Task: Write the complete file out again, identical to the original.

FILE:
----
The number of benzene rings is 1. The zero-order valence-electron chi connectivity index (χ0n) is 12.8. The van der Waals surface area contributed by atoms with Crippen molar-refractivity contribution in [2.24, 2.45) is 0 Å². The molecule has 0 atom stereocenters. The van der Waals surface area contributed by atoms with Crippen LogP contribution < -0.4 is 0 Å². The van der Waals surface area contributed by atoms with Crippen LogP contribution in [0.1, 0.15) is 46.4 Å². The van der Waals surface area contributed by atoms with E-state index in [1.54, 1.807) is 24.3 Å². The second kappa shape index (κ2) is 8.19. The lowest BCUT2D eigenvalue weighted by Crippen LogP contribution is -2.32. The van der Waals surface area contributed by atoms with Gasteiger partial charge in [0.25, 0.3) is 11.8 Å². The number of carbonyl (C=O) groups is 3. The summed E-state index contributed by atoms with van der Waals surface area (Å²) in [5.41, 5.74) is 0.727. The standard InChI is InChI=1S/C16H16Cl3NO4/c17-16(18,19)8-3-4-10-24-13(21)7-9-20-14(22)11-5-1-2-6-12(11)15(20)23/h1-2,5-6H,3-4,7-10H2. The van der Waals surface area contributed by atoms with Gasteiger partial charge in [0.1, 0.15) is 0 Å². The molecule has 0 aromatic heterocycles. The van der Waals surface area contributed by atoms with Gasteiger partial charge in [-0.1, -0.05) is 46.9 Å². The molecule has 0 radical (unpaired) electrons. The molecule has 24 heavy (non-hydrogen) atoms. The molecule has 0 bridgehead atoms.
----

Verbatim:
The number of benzene rings is 1. The zero-order valence-electron chi connectivity index (χ0n) is 12.8. The van der Waals surface area contributed by atoms with Crippen molar-refractivity contribution in [2.24, 2.45) is 0 Å². The molecule has 0 atom stereocenters. The van der Waals surface area contributed by atoms with Crippen LogP contribution < -0.4 is 0 Å². The van der Waals surface area contributed by atoms with Crippen LogP contribution in [0.1, 0.15) is 46.4 Å². The van der Waals surface area contributed by atoms with E-state index in [1.54, 1.807) is 24.3 Å². The second kappa shape index (κ2) is 8.19. The lowest BCUT2D eigenvalue weighted by Crippen LogP contribution is -2.32. The van der Waals surface area contributed by atoms with Gasteiger partial charge in [0.25, 0.3) is 11.8 Å². The number of carbonyl (C=O) groups is 3. The summed E-state index contributed by atoms with van der Waals surface area (Å²) in [5.41, 5.74) is 0.727. The standard InChI is InChI=1S/C16H16Cl3NO4/c17-16(18,19)8-3-4-10-24-13(21)7-9-20-14(22)11-5-1-2-6-12(11)15(20)23/h1-2,5-6H,3-4,7-10H2. The van der Waals surface area contributed by atoms with Gasteiger partial charge in [0.1, 0.15) is 0 Å². The molecule has 0 aromatic heterocycles. The van der Waals surface area contributed by atoms with Gasteiger partial charge in [-0.1, -0.05) is 46.9 Å². The molecule has 0 radical (unpaired) electrons. The molecule has 24 heavy (non-hydrogen) atoms. The molecule has 0 bridgehead atoms.